Tel/Fax: 080-3207-6191

Karen D. Bopp PhD S-LP(C).

Dr. Karen Bopp is a certified Speech-Language Pathologist and a Post Doctoral Fellow in Special Education at the University of British Columbia, Canada. She has worked with children for over 16 years and is also the mother of preschool twin girls.
Her areas of expertise, (when she is not chasing after her twins), include early intervention for children with autism, speech and language development in the preschool years, positive behavior support, augmentative and alternative communication, and training for families and professionals.

All Articles
Biting 101
Breastfeading: Mothers Mik
Child Support Services
Child’s Play
Cooking With Kids
F.Prac: Acne
F.Prac: Antibiotics
F.Prac: Breast Cancer Awareness
F.Prac: Flu Vaccine
F.Prac: Letter to the Expert
F.Prec: Asthma
Get Reading
Jet Lag
Kindergarten Entry
Making New Friends
Molluscum Contagiosum
Mother Knows Best: It’s My Baby
Music Therapy
Paperwork Procedures
Positive Guidance (part 3)
Positive Guidance (part 2)
Relo: Activities for teens
Relo: Did you know (p1)
Relo: Did you know (p1)
Relo: Ward Offices
Saving Breastfeeding
Sleep in Babies
Soothers (p1)
Soothers (p2)
Speech: Baby Signs
Speech: Bilingual Kids (p1)
Speech: Bilingual Kids (p2)
Speech: Creative Stupidity
Speech: Language Development
Speech: Speech & Language
Speech:...not "talking" yet?
Stanger Danger
Stress in children
Tooth Decay

In the last issue of Tokyo Families I discussed the pros and cons of using a pacifier and its connection with speech and language development. In this issue, I will tackle a common question:
“How do I break the pacifier habit?”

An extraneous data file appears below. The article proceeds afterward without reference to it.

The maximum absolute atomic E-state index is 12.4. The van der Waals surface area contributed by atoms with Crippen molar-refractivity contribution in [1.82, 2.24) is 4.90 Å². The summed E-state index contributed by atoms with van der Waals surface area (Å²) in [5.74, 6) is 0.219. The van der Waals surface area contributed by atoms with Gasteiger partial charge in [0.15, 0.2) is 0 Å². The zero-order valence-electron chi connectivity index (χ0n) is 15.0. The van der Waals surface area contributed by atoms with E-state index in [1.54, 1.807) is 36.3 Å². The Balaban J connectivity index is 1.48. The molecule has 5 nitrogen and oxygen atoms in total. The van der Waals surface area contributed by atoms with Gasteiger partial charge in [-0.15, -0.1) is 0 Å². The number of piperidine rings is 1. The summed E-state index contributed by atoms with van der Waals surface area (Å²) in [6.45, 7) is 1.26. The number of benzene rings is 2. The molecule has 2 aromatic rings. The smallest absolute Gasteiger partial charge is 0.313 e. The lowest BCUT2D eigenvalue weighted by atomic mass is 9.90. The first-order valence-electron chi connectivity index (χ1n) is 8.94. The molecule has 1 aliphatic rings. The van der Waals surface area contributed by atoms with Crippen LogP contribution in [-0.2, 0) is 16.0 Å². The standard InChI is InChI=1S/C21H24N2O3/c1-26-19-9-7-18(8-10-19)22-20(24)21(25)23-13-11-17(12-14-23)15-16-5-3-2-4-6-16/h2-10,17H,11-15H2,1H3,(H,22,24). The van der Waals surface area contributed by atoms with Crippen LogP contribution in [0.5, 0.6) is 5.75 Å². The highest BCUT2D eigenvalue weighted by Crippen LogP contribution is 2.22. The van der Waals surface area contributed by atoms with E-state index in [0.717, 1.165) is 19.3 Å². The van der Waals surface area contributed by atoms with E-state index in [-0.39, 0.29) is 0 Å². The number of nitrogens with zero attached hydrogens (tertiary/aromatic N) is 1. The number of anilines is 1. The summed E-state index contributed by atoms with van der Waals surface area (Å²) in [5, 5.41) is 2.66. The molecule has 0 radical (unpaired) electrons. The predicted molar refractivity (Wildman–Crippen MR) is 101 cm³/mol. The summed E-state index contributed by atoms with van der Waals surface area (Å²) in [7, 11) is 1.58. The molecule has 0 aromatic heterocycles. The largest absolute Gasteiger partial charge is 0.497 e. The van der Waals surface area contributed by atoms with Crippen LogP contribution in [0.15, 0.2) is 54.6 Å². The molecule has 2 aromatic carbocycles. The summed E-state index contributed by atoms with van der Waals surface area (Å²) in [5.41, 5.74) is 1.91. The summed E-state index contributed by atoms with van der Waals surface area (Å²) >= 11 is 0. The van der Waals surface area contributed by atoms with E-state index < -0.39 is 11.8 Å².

As I mentioned in the previous issue, this topic is close to my heart. My twins were pretty much “glued” to their “Wee-ahs” (a name they made up for them) and we couldn’t take one step out the door without at least 6 jammed into my pockets! I knew we needed to break this habit, and the sooner the better. But, I didn’t want to go “cold-turkey” for two reasons. One, my sanity - I didn’t think I was strong enough to stick to it; and two, I knew from my experience in child development that they needed an explanation. So, I redefined this challenge as an opportunity to develop their language, problem-solving, and decision-making skills.

In my work with children, I often use what are called Social Stories™.* Social Stories™ were first developed in 1991 by Carol Gray in Grand Rapids, Michigan, for children with autism, but are now used with children of all developmental levels. The basic idea behind a Social Story™ is to create an individual story for a child that talks about what she does well, and introduces new skills or concepts (e.g., not needing a pacifier) so that s/he can better understand what is expected. Therefore, instead of just telling my girls that they were “big now” and didn’t need their Wee-ahs anymore, I put together a book about how they were growing up and, just to make it fun, introduced them to the “Wee-ah Fairy.”